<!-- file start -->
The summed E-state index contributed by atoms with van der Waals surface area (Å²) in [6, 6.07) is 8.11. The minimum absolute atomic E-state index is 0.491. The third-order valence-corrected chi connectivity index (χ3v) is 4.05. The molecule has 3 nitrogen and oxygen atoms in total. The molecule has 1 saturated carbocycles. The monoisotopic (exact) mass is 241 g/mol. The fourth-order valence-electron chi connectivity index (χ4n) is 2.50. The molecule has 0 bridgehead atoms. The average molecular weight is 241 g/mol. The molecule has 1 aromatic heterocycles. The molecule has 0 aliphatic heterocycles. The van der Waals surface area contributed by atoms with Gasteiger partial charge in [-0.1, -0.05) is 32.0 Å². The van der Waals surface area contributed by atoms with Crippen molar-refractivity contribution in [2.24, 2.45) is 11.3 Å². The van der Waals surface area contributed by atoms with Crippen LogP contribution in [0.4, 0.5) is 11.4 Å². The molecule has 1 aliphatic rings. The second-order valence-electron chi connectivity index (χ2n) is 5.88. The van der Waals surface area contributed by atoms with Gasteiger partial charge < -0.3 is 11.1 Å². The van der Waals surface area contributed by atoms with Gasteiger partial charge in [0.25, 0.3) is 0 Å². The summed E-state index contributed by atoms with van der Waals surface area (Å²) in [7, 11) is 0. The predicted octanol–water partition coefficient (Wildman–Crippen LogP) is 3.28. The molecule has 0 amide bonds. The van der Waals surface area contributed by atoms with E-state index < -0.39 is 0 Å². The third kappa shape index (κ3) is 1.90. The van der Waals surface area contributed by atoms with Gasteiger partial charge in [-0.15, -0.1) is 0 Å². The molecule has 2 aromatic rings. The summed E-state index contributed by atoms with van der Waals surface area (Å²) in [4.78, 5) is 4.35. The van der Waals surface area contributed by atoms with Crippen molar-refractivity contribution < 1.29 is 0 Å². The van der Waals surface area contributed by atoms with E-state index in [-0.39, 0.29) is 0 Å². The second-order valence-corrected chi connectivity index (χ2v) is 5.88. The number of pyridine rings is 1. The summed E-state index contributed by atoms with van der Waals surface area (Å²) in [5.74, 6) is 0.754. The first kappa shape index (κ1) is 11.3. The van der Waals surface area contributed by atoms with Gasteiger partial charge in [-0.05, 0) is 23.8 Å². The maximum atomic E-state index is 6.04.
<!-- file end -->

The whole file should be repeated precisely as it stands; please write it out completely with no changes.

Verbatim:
The summed E-state index contributed by atoms with van der Waals surface area (Å²) in [6, 6.07) is 8.11. The minimum absolute atomic E-state index is 0.491. The third-order valence-corrected chi connectivity index (χ3v) is 4.05. The molecule has 3 nitrogen and oxygen atoms in total. The molecule has 1 saturated carbocycles. The monoisotopic (exact) mass is 241 g/mol. The fourth-order valence-electron chi connectivity index (χ4n) is 2.50. The molecule has 0 bridgehead atoms. The average molecular weight is 241 g/mol. The molecule has 1 aromatic heterocycles. The molecule has 0 aliphatic heterocycles. The van der Waals surface area contributed by atoms with Gasteiger partial charge in [-0.1, -0.05) is 32.0 Å². The van der Waals surface area contributed by atoms with Crippen molar-refractivity contribution in [2.24, 2.45) is 11.3 Å². The van der Waals surface area contributed by atoms with Crippen LogP contribution in [0.4, 0.5) is 11.4 Å². The molecule has 1 aliphatic rings. The second-order valence-electron chi connectivity index (χ2n) is 5.88. The van der Waals surface area contributed by atoms with Gasteiger partial charge < -0.3 is 11.1 Å². The van der Waals surface area contributed by atoms with Gasteiger partial charge in [0.25, 0.3) is 0 Å². The summed E-state index contributed by atoms with van der Waals surface area (Å²) in [7, 11) is 0. The predicted octanol–water partition coefficient (Wildman–Crippen LogP) is 3.28. The molecule has 0 amide bonds. The van der Waals surface area contributed by atoms with E-state index < -0.39 is 0 Å². The third kappa shape index (κ3) is 1.90. The van der Waals surface area contributed by atoms with Gasteiger partial charge in [-0.15, -0.1) is 0 Å². The molecule has 2 aromatic rings. The summed E-state index contributed by atoms with van der Waals surface area (Å²) in [4.78, 5) is 4.35. The van der Waals surface area contributed by atoms with Crippen molar-refractivity contribution < 1.29 is 0 Å². The van der Waals surface area contributed by atoms with E-state index in [-0.39, 0.29) is 0 Å². The second-order valence-corrected chi connectivity index (χ2v) is 5.88. The number of pyridine rings is 1. The summed E-state index contributed by atoms with van der Waals surface area (Å²) in [5.74, 6) is 0.754. The first kappa shape index (κ1) is 11.3. The van der Waals surface area contributed by atoms with Gasteiger partial charge in [-0.05, 0) is 23.8 Å². The maximum atomic E-state index is 6.04.